SuperSled for Table Saw

SuperSled for Table Saw
SuperSled for Table Saw
SuperSled for Table Saw

This has been an interesting project for me to research as well as to build, in that I sure had my challenges with the router. ;-) I not only read/watched everything that Eagle Lake Woodworking has on this table saw sled design and build, I also looked elsewhere for tips and techniques to make my execution/build of this project as accurate as possible. Steve Marin has a neat YouTube Video on accurately aligning and installing runners and fences that I found useful as well. Armed with this information I was off to the shop and making dust!

Some of the modifications that I made include:

++ Used 3/4in plywood for base— I want more durability/longevity and besides I can still cut 2 1/4in even with this thick of base ;-)

++ A 56in long main fence— I wanted to be able to cut multiple pieces as long as 36in in length, so I made the fence on the left stick out 38in to include enough for a stop block as well. Do note the gap in the vertical T-Track on the main fence so that the TS blade doesn’t have to cut through the T-Track.

++ I moved the “adjustable” fence slots closer together than the original plans called for as well— The plans called for the slots to be 7 1/2in apart, however, I found that only got me down to a max/min angle of ~60/30 degrees. I made the slots just 6in apart and when finished I can actually get a max/min angle 70/20 degrees, so that 22 1/2 degree angle is a doable on this sled.

++ I surface mounted the T-Track on the “adjustable” fences instead of routing them flush here— I did this in order to NOT have to depend on just 1/4in of material to hold down the T-Track. This works fine and does NOT try to pull the T-Track away from what it is mounted to.

++ I added the second “main fence” T-track as recommended on Eagle Lake WW Improvements— I did, however, move the vertical facing T-Track down to mid-board as in the Steve Marin video. I think that works better in that position.

++ Added a second “round-over” piece to the push/pull handle— I had this left over from making a longer piece for my handle needs and decided to use the leftovers as well. In the second image you can see a lower round-over piece on the handle that I placed there to keep my thumb from migrating any closer/lower toward the blade than it needed to be. It seems to serve as a tactile reminder of where to keep my thumb when pushing/pulling the sled (a safety feature).

(below) Once base board is squared and clamped in place, rslowly raise the running blade up through the base. This sets/locks the position in place.

(below) I glued the miter runners in place, using the precut raised blade slot as a reference to keep things straight.

(next two below) Making the adjustable fences for making angled cuts.

(last two below) My main fence, showing T-track and handle in place. I used a full 2in wide piece of Ash on this, as well as having the two T-tracks at right angles. This should keep everything very straight for a long time. These fences are screwed in place so that I can remove them and replace the plywood base as needed in the future. Thus far, 3yr down the road, that has not been needed.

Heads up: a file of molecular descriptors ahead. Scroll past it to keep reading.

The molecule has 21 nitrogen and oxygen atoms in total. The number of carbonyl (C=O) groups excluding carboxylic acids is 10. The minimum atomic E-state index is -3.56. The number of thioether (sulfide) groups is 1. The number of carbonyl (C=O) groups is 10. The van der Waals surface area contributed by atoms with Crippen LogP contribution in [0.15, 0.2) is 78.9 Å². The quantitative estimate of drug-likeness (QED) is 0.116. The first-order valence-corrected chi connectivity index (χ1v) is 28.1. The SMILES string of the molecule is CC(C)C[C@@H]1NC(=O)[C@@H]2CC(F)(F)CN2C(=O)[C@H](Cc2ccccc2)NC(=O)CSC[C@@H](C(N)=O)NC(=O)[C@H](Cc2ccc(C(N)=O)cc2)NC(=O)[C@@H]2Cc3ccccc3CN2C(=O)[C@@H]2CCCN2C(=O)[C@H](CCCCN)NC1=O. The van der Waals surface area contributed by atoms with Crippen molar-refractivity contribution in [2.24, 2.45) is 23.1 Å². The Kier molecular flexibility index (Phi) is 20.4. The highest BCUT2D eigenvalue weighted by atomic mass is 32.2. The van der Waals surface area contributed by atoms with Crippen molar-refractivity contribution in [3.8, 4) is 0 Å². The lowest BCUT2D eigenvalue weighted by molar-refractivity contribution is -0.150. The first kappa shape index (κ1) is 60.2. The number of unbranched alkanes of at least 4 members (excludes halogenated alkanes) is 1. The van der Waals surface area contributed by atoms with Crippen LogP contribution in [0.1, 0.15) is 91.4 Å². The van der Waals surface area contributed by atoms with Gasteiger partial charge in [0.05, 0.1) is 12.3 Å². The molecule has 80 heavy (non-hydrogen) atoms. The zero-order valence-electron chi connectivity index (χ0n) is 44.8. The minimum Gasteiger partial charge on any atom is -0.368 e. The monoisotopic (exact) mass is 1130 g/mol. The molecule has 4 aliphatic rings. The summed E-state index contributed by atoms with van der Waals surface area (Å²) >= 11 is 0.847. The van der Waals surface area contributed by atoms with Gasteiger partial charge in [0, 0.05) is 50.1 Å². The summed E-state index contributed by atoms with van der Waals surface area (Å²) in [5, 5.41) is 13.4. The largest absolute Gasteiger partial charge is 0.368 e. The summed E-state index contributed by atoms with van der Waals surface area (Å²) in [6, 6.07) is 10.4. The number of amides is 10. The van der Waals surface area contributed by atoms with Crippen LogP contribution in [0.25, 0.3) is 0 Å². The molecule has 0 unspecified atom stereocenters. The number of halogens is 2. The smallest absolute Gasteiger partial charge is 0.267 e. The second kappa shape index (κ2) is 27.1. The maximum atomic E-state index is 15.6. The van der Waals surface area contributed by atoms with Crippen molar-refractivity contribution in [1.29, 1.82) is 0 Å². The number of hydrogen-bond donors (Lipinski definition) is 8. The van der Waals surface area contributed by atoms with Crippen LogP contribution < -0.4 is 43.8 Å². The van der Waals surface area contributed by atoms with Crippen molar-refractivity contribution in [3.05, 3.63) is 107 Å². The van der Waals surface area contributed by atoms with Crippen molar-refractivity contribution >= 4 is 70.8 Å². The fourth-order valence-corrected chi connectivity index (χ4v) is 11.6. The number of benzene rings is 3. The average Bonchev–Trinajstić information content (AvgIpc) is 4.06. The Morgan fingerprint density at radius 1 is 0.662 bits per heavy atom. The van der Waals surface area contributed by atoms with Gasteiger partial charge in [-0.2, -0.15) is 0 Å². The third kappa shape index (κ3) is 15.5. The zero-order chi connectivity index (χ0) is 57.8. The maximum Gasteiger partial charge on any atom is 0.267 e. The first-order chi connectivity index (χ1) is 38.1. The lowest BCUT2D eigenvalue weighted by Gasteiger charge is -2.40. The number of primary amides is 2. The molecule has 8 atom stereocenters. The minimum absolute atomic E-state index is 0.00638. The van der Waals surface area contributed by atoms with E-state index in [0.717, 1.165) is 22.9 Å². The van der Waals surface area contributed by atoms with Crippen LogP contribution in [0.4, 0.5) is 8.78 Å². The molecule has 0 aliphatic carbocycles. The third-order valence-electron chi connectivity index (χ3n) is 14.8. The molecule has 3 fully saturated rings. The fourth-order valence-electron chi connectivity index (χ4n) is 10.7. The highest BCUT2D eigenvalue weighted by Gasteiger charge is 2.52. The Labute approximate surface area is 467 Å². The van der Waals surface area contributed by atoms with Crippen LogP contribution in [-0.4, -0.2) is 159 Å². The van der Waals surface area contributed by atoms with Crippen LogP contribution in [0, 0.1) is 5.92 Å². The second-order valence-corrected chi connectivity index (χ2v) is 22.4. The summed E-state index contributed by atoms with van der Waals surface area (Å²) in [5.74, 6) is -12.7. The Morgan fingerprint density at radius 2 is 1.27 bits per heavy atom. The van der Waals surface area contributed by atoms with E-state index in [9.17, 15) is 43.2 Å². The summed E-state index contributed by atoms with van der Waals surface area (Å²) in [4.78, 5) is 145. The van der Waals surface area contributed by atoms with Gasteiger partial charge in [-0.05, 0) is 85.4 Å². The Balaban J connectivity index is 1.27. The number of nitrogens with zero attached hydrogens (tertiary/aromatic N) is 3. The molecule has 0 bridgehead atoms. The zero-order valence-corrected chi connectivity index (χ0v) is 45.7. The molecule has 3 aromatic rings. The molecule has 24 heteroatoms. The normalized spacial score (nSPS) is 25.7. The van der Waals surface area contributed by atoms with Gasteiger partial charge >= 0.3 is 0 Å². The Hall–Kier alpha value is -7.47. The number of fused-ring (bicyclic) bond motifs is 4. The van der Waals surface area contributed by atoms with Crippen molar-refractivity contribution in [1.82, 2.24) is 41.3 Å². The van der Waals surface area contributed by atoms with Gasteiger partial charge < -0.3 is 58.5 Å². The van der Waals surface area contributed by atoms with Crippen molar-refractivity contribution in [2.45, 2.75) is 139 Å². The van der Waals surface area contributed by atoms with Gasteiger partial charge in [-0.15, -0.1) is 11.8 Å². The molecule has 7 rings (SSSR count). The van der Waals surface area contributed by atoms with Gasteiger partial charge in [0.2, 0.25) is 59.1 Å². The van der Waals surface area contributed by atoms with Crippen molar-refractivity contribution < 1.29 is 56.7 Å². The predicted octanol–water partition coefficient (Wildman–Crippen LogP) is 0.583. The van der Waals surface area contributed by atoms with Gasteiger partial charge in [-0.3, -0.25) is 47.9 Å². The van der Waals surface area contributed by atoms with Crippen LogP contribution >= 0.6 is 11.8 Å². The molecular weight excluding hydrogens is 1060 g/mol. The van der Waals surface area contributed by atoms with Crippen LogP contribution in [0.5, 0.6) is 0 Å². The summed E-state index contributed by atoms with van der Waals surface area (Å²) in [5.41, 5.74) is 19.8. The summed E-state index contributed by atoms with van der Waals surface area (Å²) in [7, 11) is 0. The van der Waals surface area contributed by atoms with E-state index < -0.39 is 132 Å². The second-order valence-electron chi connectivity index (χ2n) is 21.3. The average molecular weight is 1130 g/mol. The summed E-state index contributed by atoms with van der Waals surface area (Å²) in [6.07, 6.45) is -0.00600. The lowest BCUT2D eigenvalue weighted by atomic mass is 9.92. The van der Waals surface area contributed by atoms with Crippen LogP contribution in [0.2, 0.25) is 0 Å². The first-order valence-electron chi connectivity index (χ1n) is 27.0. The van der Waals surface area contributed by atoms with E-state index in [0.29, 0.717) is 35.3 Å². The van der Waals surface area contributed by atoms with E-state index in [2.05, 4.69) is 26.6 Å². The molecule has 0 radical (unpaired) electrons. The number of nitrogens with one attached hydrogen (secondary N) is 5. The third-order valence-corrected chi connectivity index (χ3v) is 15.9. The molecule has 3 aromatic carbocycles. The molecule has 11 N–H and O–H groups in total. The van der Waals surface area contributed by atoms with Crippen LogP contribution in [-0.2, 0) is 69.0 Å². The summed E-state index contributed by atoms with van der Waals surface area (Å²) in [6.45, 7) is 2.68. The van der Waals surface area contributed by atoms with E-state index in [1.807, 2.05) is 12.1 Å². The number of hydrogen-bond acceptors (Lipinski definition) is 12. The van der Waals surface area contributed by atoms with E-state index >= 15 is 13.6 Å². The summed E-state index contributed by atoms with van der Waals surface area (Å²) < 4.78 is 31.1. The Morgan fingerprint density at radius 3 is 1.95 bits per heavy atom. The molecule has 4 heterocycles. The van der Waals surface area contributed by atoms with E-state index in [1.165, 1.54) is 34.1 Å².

I don’t know a lot about crosscut sleds but I do know beauty when I see it!!!! This is beautiful.

Toxins Out, Nature In - body/mind/spirit

Great sled Mike.
Good call on bringing the slot together for “wider” angles.
The longer fence is definitely a plus.

Love the grain on the front fence.

Abbas, Castro Valley, CA

Good looking and well designed sled with a lot of thought going into it .
Thanks for the great write up very informative and good info.
Only thing I wish you would add is a blade guard where the blade exits to keep those hands safe .


All you crosscut sled designers/builders are really making me want one. Thanks for some more great information.


“Those who would give up essential Liberty, to purchase a little temporary Safety, deserve neither Liberty nor Safety.” Benjamin Franklin

Thanks for the kudos folks!

FWIW, I added that extra lower round-over piece on the push handle to essentially act like, or in place of, a blade guard per say . I know that as long as my thumb rides on/touching that extra round-over while using/gripping the sled, that it is in a safe location away from the blade. That extra piece physically reminds me of this and I find that reassuring.


Awesome Mike, well thought out and executed…..


That’s a heck of a nice sled Mike! I’ll have to add that to my list of things to do, if I can ever finish with the wife’s list of things to do ;)

Where are the band-aids?---Pro Libertate!

I’m sorry Monty. YOU would have made a great friend, HOWEVER, I hope that you realize that you will NEVER complete that list on your wife’s “to-do list”.

And you had such great potential and ideas and such, and … ;-)


Nice sled Mike, great tool to have in the shop. The extra round over, good reminder to keep your thumb attached.

I really like this design. I am going to try to make one this fall, yours seems to be exactly what I was thinking of making. Thanks Mike.

CHRIS, Charlottetown PEI Canada. Anytime you can repurpose, reuse, or recycle, everyone wins!

A real top notch sled Mike,this should last you for years to come.

woodworking classes, custom furniture maker

Nice jig. I think I’ll have to make one for myself. Thanks again for sharing.


A really nice sled great design and workman ship. Job well done Mike.

-- Soli Deo gloria!